For Individuals: According to the Tax Policy Center, a nonpartisan center-left organization, Americans up until the 99th percentile are more likely to see a tax cut than a tax increase under Obama's proposals. Only the richest one percent or so -- those with household incomes north of $500,000 in 2009 -- would be more likely to face a tax hike. The nonpartisan Tax Foundation, which is generally sympathetic to lower taxes, particularly on the capital class, takes the analysis one step further. "The Obama plan would redistribute more than $131 billion per year from the top 1 percent of taxpayers to all other taxpayers," writes Foundation president Scott Hodge.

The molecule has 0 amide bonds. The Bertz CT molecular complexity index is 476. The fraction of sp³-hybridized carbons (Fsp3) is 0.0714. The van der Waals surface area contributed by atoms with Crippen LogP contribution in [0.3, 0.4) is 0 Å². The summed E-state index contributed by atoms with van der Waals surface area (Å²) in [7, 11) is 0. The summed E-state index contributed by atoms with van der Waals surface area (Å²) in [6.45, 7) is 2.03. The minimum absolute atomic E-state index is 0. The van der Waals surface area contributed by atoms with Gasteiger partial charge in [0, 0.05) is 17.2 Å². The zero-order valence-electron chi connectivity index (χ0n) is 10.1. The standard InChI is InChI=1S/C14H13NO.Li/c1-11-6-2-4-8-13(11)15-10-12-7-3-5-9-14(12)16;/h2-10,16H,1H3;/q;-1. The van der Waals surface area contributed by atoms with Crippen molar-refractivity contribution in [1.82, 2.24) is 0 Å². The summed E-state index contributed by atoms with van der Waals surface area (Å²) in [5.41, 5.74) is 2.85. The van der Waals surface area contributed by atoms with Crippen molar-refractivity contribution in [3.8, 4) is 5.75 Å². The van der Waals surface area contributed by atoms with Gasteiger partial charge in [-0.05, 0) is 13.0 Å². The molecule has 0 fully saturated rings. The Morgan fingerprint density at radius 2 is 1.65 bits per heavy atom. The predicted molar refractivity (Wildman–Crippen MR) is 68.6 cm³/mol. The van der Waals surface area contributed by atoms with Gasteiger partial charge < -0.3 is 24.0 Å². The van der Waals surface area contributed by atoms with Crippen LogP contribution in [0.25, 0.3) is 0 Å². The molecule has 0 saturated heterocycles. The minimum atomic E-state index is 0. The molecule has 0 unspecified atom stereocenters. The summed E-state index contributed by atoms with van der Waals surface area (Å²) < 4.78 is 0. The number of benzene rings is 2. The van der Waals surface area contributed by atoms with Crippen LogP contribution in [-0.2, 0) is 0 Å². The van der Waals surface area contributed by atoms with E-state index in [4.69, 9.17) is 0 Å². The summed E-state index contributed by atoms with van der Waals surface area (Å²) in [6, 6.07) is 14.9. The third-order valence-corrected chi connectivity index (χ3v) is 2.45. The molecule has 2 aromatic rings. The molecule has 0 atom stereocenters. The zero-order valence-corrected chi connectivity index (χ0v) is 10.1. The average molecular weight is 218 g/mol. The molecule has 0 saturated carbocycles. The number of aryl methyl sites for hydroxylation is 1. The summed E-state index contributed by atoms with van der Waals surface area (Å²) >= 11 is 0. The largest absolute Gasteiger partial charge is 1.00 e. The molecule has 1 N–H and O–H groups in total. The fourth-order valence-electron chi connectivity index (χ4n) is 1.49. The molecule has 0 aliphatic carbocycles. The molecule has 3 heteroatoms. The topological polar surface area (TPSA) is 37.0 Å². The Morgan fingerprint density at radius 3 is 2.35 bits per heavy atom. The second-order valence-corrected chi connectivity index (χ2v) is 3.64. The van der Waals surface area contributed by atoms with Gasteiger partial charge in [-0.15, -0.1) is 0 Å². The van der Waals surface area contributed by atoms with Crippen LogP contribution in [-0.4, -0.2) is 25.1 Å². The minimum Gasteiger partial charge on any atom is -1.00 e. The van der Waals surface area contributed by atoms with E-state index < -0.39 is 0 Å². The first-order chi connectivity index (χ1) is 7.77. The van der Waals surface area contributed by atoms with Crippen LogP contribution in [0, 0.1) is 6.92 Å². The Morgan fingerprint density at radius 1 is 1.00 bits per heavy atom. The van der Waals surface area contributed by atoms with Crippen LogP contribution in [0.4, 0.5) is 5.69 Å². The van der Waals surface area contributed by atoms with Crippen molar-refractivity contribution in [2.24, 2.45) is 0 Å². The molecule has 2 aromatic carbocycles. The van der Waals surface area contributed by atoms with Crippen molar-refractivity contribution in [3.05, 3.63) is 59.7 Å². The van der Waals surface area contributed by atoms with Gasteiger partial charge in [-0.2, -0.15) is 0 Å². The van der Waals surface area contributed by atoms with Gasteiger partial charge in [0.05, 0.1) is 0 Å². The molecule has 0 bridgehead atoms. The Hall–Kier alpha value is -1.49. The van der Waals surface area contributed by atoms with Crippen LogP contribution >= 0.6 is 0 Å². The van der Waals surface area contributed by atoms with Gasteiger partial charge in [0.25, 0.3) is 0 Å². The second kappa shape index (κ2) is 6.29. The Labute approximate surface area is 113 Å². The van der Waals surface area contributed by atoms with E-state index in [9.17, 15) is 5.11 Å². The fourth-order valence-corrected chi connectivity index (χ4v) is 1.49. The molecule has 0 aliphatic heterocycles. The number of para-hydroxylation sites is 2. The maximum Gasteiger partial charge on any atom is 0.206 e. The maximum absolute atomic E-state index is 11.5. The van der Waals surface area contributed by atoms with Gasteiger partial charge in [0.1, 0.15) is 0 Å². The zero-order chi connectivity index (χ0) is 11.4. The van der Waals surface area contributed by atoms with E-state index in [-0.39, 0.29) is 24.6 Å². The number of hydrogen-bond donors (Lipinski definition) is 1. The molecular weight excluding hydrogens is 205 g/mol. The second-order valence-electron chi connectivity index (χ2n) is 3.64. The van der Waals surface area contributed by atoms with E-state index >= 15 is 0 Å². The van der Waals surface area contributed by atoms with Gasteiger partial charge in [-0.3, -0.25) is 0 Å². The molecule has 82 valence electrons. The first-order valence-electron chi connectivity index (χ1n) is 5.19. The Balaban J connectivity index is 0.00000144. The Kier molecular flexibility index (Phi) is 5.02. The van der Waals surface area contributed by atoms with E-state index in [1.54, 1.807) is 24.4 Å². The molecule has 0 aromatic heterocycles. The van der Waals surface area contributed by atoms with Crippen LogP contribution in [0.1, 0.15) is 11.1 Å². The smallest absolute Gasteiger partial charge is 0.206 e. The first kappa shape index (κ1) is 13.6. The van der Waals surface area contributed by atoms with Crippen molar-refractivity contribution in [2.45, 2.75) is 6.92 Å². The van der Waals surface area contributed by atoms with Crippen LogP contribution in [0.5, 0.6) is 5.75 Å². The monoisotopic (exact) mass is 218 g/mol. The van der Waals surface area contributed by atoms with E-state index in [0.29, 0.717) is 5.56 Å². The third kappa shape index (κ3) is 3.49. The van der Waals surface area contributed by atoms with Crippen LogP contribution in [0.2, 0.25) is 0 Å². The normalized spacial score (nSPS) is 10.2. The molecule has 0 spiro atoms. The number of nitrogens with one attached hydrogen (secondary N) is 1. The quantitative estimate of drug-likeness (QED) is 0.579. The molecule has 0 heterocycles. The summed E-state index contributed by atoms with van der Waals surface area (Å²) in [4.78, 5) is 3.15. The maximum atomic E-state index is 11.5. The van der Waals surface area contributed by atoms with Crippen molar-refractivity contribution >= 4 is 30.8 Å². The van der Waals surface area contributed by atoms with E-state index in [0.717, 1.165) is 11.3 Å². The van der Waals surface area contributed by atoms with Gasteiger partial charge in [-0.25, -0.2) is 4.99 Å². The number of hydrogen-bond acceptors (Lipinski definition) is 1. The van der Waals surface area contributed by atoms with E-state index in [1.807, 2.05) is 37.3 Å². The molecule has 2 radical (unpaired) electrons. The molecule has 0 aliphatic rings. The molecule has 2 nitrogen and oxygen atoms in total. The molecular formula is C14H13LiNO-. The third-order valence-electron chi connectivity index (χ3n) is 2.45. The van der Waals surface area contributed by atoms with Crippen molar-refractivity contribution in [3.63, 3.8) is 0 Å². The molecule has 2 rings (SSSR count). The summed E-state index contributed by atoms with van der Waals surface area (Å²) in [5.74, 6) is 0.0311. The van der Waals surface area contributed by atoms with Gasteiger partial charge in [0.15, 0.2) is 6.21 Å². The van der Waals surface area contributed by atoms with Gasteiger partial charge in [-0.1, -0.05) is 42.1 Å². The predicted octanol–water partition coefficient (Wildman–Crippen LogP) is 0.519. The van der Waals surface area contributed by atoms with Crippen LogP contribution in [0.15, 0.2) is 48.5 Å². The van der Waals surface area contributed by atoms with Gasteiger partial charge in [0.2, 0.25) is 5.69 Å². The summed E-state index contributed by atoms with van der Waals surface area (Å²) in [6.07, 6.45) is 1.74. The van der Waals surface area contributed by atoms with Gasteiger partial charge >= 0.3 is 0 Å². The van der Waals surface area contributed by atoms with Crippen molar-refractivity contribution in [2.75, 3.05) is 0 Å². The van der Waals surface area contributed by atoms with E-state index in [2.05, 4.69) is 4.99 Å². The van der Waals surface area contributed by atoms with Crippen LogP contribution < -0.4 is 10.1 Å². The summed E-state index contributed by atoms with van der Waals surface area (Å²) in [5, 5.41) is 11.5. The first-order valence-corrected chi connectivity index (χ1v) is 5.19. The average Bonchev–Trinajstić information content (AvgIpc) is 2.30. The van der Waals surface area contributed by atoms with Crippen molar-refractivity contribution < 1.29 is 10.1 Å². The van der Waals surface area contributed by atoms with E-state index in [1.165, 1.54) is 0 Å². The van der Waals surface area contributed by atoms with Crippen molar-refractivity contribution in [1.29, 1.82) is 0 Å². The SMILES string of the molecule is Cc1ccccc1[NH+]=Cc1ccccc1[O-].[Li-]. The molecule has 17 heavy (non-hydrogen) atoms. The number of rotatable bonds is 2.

For Businesses: Venture capital fund managers, speaking generally about carried interest, insist that taxing their profits as income rather than capital gains, as Obama proposes, would discourage their interest in venture investing. However, the Tax Policy Center's Roberton Williams is skeptical. "When we see tax rates go up and reported income go down, we don't know if people have changed their behavior and are earning less money, or they've found different ways to characterize their income," he says. "That said, economists generally believe that the behavioral effects of tax increases tend to be small. In the short run we see noticeable changes, but two or three years down the road, behaviors don't look very different."